Linux tips and tweaks
Monitor the system
The resources on your computer are limited and there is only so much memory, disk space, processing power, internet bandwidth and so on. If you run several applications at once you may run short of one or more resources and this can seriously affect the performance of the computer. It can slow down to a crawl if there is little memory left, or if the processor is being used heavily by another program, or downloads are taking place in the background.
It is a good idea to keep an eye on the system and to monitor the resource usage. In Linux this is easy and there are several ways of performing this task. It can be done by pointing and clicking in the graphical interface and also by typing at the command line in a Terminal window too.
The most obvious way to monitor system resources is by running System Monitor, which in Ubuntu is on the System, Administration menu. The Resources tab displays the CPU history, memory and swap history and network history as live scrolling charts. You can change the update frequency of the charts by going to Edit, Preferences and then the Resources tab.
The Processes tab is also useful and it shows a list of processes, which are programs and other things running in the background. Click the CPU header and the list is sorted with the process using the most CPU time at the top (click again to reverse the sort order). If a process is placing too heavy a demand on the CPU it can cause the computer to slow to a crawl. It's possible to change the amount of CPU time allocated to a process by right clicking it and selecting Change Priority.
You can increase the priority so that the program or process runs faster or decrease the priority so it slows down and gives more time for the rest of the processes to run. You shouldn't actually need to change the priority of processes because Linux does a good job of managing them anayway, but it is useful to know how to do it just in case you ever need to tweak things. For example, you might want to use it to speed up a program, such as video processing, which is taking a long time.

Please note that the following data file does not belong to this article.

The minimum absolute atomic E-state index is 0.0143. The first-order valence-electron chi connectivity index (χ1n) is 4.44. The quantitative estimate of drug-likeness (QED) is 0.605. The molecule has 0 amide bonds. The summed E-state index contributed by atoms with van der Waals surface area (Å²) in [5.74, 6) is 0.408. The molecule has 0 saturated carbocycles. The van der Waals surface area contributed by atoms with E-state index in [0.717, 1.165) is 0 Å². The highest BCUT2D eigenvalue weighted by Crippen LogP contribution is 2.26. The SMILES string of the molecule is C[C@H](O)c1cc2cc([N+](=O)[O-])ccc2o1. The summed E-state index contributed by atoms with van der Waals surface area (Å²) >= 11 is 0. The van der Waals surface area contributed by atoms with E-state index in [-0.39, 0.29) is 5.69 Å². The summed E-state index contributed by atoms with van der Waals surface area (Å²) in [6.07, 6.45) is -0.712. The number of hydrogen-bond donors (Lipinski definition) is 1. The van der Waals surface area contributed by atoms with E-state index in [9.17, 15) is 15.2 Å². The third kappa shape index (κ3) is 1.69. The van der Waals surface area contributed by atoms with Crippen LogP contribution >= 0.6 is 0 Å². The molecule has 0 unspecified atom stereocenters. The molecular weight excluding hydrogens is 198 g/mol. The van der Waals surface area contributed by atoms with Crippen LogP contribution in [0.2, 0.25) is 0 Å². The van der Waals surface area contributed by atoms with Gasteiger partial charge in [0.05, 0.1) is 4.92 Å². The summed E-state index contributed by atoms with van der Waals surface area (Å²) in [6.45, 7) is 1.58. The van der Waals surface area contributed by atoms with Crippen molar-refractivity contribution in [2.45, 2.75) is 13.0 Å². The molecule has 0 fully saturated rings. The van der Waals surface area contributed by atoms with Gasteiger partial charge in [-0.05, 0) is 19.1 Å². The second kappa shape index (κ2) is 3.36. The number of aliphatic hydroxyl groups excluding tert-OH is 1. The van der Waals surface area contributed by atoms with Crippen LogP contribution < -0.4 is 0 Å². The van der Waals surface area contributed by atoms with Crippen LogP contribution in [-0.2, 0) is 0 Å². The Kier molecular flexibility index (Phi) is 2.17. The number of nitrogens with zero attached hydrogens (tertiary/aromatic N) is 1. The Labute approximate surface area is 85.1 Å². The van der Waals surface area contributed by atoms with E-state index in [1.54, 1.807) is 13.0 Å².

It's possible for a program or process to crash and tie up the CPU or to sit there doing nothing at all. If a program or process freezes you can right click it in the processes list and select End Process or Kill Process. It's not the correct way to quit a program and you shouldn't do this under normal circumstances, but if you can't quit in the usual way, such as from a menu or button within the program, then use it.
Use the panel gadget
A great way to monitor system resources is by adding a gadget to the panel if you use the gnome desktop. Right click an empty part of the top or bottom panel and select Add To Panel. You can now select and add System Monitor. You'll see it in the panel and if you right click it and select Preferences from the menu, you can choose what to display. For example, you might just want to show the processor, memory and network. This displays three mini live scrolling charts that show how much of each resource is being used. When the mouse hovers over one of them, a pop-up message box provides more details. It's really useful to have this on the screen all the time so you can see what's happening to the system.
There are some Linux users that want to do everything from the command line for some strange reason. For those people, there is a command you can type in to the Terminal window that displays the live system status. It has a text display, but otherwise it is similar to the graphical System Status. Just type